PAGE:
How Is Sick Building Syndrome Treated?

Solutions to Sick Building Syndrome

Solutions to sick building syndrome usually include combinations of the following:
 
  • Removing or modifying sources of pollution
  • Increasing ventilation rates
  • Air cleaning
  • Education and communication.
 
Removing or Modifying Sources of Pollution
Removing or modifying the source of pollution is an effective approach to resolving sick building syndrome when sources are known and control is feasible. Examples include:
 
  • Routine maintenance of HVAC systems (such as periodically cleaning or replacing filters)
  • Replacement of water-stained ceiling tiles and carpeting
  • Institution of smoking restrictions
  • Venting contaminant source emissions to the outdoors
  • Storage and use of paints, adhesives, solvents, and pesticides in well-ventilated areas, and use of these pollutant sources during periods of non-occupancy
  • Allowing time for building materials in new or remodeled areas to off-gas pollutants before occupancy.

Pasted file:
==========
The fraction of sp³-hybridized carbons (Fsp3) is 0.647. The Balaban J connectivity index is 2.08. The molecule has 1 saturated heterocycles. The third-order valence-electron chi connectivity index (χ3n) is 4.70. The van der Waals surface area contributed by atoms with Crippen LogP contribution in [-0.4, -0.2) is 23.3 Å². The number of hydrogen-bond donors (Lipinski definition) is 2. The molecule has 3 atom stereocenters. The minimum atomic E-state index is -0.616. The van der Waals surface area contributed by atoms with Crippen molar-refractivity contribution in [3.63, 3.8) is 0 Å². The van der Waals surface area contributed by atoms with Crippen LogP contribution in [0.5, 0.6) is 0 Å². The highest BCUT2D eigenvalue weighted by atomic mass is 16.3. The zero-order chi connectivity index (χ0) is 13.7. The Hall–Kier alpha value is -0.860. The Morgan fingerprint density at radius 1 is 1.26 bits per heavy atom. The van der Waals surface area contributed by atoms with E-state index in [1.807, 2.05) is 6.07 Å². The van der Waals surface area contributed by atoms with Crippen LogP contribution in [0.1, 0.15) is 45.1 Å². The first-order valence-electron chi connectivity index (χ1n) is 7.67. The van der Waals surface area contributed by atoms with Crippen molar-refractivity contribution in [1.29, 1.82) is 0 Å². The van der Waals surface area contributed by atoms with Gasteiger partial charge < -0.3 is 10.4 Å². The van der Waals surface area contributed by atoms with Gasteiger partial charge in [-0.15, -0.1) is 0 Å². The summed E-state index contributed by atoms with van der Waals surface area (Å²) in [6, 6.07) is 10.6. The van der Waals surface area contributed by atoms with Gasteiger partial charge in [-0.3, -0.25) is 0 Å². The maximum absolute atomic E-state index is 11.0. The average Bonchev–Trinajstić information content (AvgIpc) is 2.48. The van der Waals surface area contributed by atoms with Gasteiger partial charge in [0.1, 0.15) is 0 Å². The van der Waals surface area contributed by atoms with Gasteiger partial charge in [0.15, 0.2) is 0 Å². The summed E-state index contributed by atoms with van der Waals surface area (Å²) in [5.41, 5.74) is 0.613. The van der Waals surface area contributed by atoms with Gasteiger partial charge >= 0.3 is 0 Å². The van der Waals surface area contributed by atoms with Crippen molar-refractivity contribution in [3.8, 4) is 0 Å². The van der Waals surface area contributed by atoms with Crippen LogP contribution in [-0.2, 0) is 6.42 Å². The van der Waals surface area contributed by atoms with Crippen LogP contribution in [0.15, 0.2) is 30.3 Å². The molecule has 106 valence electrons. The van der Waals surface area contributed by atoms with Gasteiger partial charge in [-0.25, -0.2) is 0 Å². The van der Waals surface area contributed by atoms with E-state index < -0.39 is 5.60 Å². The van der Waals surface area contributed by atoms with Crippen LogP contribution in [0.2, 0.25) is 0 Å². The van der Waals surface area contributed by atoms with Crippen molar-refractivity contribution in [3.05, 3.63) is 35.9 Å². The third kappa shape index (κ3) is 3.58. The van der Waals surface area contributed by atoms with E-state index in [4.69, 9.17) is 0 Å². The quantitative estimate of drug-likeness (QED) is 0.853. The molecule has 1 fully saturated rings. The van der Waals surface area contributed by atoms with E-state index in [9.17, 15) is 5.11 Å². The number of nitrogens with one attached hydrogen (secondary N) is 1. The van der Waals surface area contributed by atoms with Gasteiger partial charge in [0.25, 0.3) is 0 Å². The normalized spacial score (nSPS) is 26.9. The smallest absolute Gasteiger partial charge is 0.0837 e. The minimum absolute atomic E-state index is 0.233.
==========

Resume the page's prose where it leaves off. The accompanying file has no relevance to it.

Several of these options may be exercised at one time as a sick building syndrome solution.
 
Increasing Ventilation Rates
Increasing ventilation rates and air distribution often can be a cost-effective means of reducing indoor pollutant levels. HVAC systems should be designed, at a minimum, to meet ventilation standards in local building codes; however, many systems are not operated or maintained to ensure that these design ventilation rates are provided. In many buildings, indoor air quality can be improved by operating the HVAC system to at least its design standard and to ASHRAE Standard 62-1989, if possible.
 
When there are strong pollutant sources, local exhaust ventilation may be appropriate to exhaust contaminated air directly from the building. Local exhaust ventilation is particularly recommended to remove pollutants that accumulate in specific areas, such as restrooms, copy rooms, and printing facilities.
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